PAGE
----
Intro to Unity Physics — Part 3 Physics Materials

Green has a “bouncy” physics material

A lot of people skip Physics Materials when they dive into Unity as frankly, not many tutorials bother explaining the basics and it’s unclear how they work. But once you’ve got the basics down you can do whole game mechanics with them.

Physics Materials

A good use case example would be Ice, you can set friction to zero or near-zero so your physics items would slide around more realistically.

Or like my above example, Bounce pads.

Green material is not required, just nice to see it’s something different
values are 0 to 1, so 1 means 100% — Note the “maximum” bounce combine

A full breakdown of Physics material Settings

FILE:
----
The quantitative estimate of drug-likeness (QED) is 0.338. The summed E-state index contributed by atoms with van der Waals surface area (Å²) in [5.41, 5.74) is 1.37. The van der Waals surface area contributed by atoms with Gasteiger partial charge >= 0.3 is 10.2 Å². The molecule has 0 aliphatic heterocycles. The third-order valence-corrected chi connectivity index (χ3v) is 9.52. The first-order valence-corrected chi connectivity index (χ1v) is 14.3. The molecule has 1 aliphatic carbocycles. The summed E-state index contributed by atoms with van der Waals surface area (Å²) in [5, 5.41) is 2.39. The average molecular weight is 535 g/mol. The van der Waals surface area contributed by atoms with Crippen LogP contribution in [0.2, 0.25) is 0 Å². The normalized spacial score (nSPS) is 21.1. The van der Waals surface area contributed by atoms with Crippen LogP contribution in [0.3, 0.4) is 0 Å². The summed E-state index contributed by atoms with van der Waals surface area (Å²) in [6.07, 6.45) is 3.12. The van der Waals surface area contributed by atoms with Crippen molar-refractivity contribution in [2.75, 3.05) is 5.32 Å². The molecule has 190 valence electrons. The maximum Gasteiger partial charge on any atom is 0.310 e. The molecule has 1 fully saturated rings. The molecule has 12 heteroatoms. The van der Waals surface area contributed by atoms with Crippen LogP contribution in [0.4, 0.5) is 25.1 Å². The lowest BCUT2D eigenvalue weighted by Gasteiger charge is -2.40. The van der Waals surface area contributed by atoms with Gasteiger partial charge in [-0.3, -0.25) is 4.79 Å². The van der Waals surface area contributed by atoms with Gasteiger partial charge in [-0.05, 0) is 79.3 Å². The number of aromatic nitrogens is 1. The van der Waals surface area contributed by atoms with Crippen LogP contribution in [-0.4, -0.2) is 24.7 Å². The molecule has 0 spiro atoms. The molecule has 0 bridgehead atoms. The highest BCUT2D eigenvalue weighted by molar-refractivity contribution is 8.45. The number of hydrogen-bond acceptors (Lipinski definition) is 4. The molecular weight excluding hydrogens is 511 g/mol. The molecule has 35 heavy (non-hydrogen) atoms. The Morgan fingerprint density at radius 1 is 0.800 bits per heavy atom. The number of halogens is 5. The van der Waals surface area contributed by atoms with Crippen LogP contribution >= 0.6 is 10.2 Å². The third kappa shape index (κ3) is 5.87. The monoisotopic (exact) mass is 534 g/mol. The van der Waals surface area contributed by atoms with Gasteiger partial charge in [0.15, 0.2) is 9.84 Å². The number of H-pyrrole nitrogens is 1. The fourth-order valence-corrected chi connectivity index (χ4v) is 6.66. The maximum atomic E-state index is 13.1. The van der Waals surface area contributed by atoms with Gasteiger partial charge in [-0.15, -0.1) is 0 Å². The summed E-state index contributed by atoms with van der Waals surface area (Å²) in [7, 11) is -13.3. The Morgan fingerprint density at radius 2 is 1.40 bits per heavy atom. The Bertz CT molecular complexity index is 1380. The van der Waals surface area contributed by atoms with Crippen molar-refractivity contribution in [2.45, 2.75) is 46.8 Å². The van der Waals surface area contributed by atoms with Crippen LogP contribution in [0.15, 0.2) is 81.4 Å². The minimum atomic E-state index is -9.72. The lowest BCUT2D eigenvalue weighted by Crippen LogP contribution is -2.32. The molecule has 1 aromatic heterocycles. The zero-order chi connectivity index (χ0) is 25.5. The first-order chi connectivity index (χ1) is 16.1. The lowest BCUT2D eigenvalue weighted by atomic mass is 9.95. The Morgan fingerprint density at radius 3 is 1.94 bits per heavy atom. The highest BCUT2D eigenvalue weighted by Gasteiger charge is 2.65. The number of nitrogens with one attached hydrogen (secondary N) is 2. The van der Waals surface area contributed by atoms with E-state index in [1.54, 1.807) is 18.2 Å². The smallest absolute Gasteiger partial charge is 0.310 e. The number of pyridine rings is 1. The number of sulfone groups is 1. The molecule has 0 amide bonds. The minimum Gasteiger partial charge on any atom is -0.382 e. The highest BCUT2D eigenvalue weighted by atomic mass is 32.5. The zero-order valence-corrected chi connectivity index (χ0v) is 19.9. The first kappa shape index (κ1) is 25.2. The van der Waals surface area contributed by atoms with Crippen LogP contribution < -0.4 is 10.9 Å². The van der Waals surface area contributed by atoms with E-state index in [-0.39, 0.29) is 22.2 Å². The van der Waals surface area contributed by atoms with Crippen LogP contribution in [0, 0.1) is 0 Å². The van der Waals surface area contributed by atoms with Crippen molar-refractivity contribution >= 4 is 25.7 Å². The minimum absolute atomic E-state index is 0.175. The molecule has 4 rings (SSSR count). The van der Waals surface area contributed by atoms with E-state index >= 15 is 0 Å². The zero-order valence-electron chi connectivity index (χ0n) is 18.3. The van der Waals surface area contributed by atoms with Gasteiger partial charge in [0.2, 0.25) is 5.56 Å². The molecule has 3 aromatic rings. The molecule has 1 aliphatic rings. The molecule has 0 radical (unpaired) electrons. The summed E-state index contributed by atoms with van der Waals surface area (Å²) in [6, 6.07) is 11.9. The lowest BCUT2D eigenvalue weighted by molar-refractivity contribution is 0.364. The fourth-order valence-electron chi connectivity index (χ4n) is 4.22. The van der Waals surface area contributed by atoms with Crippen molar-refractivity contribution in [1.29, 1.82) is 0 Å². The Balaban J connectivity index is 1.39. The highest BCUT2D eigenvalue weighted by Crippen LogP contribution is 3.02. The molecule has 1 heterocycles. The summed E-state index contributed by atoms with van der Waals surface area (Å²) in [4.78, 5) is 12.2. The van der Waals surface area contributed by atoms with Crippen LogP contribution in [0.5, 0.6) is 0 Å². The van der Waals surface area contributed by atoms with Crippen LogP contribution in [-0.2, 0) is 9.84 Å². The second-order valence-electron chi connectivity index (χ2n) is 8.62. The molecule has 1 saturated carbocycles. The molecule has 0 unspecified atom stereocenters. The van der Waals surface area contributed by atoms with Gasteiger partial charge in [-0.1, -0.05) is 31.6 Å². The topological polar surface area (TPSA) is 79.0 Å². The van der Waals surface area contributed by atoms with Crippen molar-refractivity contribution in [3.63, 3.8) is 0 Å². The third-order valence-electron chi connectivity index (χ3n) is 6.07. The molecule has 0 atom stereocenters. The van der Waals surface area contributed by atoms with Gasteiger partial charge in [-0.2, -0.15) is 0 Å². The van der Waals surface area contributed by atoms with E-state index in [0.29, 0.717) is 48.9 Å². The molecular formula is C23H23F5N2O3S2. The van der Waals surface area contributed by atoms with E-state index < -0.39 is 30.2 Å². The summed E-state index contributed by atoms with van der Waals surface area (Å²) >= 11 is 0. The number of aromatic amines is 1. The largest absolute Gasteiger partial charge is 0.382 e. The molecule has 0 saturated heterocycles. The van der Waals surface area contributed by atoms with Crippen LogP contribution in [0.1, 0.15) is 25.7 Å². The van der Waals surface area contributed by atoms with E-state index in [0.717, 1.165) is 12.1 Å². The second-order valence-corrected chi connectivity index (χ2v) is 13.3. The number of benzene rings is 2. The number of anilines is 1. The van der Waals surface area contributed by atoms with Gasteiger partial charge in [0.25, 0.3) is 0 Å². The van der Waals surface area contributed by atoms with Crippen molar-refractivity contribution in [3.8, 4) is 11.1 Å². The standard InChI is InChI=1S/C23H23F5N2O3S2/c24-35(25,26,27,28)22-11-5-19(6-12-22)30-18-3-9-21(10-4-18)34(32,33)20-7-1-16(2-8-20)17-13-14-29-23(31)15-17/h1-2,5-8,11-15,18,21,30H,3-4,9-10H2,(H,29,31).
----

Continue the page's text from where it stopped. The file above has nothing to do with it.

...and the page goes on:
• Static Friction: Between 0 and 1 — Friction used when at rest.
  • Bounciness: Between 0 and 1 — At 1 you’ll bounce up as hard as you fell down.
  • Friction Combine: How you want to combine two friction objects.
  • Bounce Combine: How you want to combine two bouncy objects.

Now a key thing to note with the above example. Bounce Combine needs to be Maximum for my use-case of a bounce pad, as I want any object hitting it to be “bouncy”. Average would require both objects to be bouncy to get the same effect.

While with other effects like Ice you would want minimal Frication combined, or an average combined to simulate felt on a pool table. Or even Multiply for a speed boost.

Game Feel or Big Mechanics

Physics materials at work

That’s really the hard part of the physics engine, not math, but rather knowing on the game design side how to apply physics in a fun way.

An Austin TX Unity3d Developer with a unique background in marketing, design, & software development leading digital web agencies to success for the past decade

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